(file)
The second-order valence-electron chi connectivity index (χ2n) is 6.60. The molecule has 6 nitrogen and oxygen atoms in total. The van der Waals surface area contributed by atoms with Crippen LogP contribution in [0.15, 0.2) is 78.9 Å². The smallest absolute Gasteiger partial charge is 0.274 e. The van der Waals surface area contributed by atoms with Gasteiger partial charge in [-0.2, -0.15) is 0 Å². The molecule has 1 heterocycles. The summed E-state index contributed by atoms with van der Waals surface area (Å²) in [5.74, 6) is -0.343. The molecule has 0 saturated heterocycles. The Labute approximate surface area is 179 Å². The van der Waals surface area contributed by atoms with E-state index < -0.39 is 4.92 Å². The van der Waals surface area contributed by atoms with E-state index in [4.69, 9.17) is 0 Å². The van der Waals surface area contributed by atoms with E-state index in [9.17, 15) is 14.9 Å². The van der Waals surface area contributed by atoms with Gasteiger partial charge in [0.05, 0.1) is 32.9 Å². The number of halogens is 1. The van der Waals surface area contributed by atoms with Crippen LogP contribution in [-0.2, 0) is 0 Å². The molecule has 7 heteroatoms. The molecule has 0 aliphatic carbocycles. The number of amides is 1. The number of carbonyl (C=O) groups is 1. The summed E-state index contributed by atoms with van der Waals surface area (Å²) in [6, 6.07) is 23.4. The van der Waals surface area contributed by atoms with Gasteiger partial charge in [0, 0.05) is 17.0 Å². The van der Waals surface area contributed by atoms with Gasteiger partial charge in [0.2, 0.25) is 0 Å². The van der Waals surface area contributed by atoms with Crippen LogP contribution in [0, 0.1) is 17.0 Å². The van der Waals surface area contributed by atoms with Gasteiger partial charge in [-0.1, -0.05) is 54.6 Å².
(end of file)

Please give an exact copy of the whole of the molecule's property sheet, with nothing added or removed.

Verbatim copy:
The second-order valence-electron chi connectivity index (χ2n) is 6.60. The molecule has 6 nitrogen and oxygen atoms in total. The van der Waals surface area contributed by atoms with Crippen LogP contribution in [0.15, 0.2) is 78.9 Å². The smallest absolute Gasteiger partial charge is 0.274 e. The van der Waals surface area contributed by atoms with Gasteiger partial charge in [-0.2, -0.15) is 0 Å². The molecule has 1 heterocycles. The summed E-state index contributed by atoms with van der Waals surface area (Å²) in [5.74, 6) is -0.343. The molecule has 0 saturated heterocycles. The Labute approximate surface area is 179 Å². The van der Waals surface area contributed by atoms with E-state index < -0.39 is 4.92 Å². The van der Waals surface area contributed by atoms with E-state index in [4.69, 9.17) is 0 Å². The van der Waals surface area contributed by atoms with E-state index in [9.17, 15) is 14.9 Å². The van der Waals surface area contributed by atoms with Gasteiger partial charge in [0.05, 0.1) is 32.9 Å². The number of halogens is 1. The van der Waals surface area contributed by atoms with Crippen LogP contribution in [-0.2, 0) is 0 Å². The molecule has 7 heteroatoms. The molecule has 0 aliphatic carbocycles. The number of amides is 1. The number of carbonyl (C=O) groups is 1. The summed E-state index contributed by atoms with van der Waals surface area (Å²) in [6, 6.07) is 23.4. The van der Waals surface area contributed by atoms with Gasteiger partial charge in [0, 0.05) is 17.0 Å². The van der Waals surface area contributed by atoms with Gasteiger partial charge in [0.2, 0.25) is 0 Å². The van der Waals surface area contributed by atoms with Crippen LogP contribution in [0, 0.1) is 17.0 Å². The van der Waals surface area contributed by atoms with Gasteiger partial charge in [-0.1, -0.05) is 54.6 Å².